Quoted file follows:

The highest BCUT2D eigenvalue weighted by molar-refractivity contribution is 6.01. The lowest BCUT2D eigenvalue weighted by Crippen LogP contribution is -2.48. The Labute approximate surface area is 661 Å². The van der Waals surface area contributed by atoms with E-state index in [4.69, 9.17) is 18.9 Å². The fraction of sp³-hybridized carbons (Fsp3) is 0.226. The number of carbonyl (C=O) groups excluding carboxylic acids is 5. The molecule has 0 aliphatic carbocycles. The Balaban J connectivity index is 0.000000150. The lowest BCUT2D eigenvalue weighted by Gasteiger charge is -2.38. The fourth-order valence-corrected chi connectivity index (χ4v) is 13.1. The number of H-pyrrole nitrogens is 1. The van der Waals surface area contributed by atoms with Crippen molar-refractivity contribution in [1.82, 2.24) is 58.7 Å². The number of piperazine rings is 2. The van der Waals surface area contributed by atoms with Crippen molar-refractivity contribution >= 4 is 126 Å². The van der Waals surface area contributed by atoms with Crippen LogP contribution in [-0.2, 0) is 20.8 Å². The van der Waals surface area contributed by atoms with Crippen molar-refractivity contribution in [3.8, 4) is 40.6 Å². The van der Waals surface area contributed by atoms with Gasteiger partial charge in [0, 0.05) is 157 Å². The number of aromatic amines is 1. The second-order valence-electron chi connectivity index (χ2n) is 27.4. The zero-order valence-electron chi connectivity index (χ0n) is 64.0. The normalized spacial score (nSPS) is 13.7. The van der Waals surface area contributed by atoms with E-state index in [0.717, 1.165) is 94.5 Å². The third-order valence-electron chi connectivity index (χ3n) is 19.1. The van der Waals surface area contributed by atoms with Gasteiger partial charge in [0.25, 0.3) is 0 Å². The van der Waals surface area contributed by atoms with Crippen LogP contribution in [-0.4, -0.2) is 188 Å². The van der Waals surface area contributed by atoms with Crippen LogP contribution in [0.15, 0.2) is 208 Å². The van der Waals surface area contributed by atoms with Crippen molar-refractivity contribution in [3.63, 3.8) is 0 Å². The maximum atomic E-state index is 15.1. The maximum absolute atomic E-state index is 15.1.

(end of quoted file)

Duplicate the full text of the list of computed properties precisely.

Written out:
The highest BCUT2D eigenvalue weighted by molar-refractivity contribution is 6.01. The lowest BCUT2D eigenvalue weighted by Crippen LogP contribution is -2.48. The Labute approximate surface area is 661 Å². The van der Waals surface area contributed by atoms with E-state index in [4.69, 9.17) is 18.9 Å². The fraction of sp³-hybridized carbons (Fsp3) is 0.226. The number of carbonyl (C=O) groups excluding carboxylic acids is 5. The molecule has 0 aliphatic carbocycles. The Balaban J connectivity index is 0.000000150. The lowest BCUT2D eigenvalue weighted by Gasteiger charge is -2.38. The fourth-order valence-corrected chi connectivity index (χ4v) is 13.1. The number of H-pyrrole nitrogens is 1. The van der Waals surface area contributed by atoms with Crippen molar-refractivity contribution in [1.82, 2.24) is 58.7 Å². The number of piperazine rings is 2. The van der Waals surface area contributed by atoms with Crippen molar-refractivity contribution >= 4 is 126 Å². The van der Waals surface area contributed by atoms with Crippen LogP contribution in [-0.2, 0) is 20.8 Å². The van der Waals surface area contributed by atoms with Crippen molar-refractivity contribution in [3.8, 4) is 40.6 Å². The van der Waals surface area contributed by atoms with Gasteiger partial charge in [0, 0.05) is 157 Å². The number of aromatic amines is 1. The second-order valence-electron chi connectivity index (χ2n) is 27.4. The zero-order valence-electron chi connectivity index (χ0n) is 64.0. The normalized spacial score (nSPS) is 13.7. The van der Waals surface area contributed by atoms with E-state index in [0.717, 1.165) is 94.5 Å². The third-order valence-electron chi connectivity index (χ3n) is 19.1. The van der Waals surface area contributed by atoms with Gasteiger partial charge in [0.25, 0.3) is 0 Å². The van der Waals surface area contributed by atoms with Crippen LogP contribution in [-0.4, -0.2) is 188 Å². The van der Waals surface area contributed by atoms with Crippen LogP contribution in [0.15, 0.2) is 208 Å². The van der Waals surface area contributed by atoms with Crippen molar-refractivity contribution in [3.63, 3.8) is 0 Å². The maximum atomic E-state index is 15.1. The maximum absolute atomic E-state index is 15.1.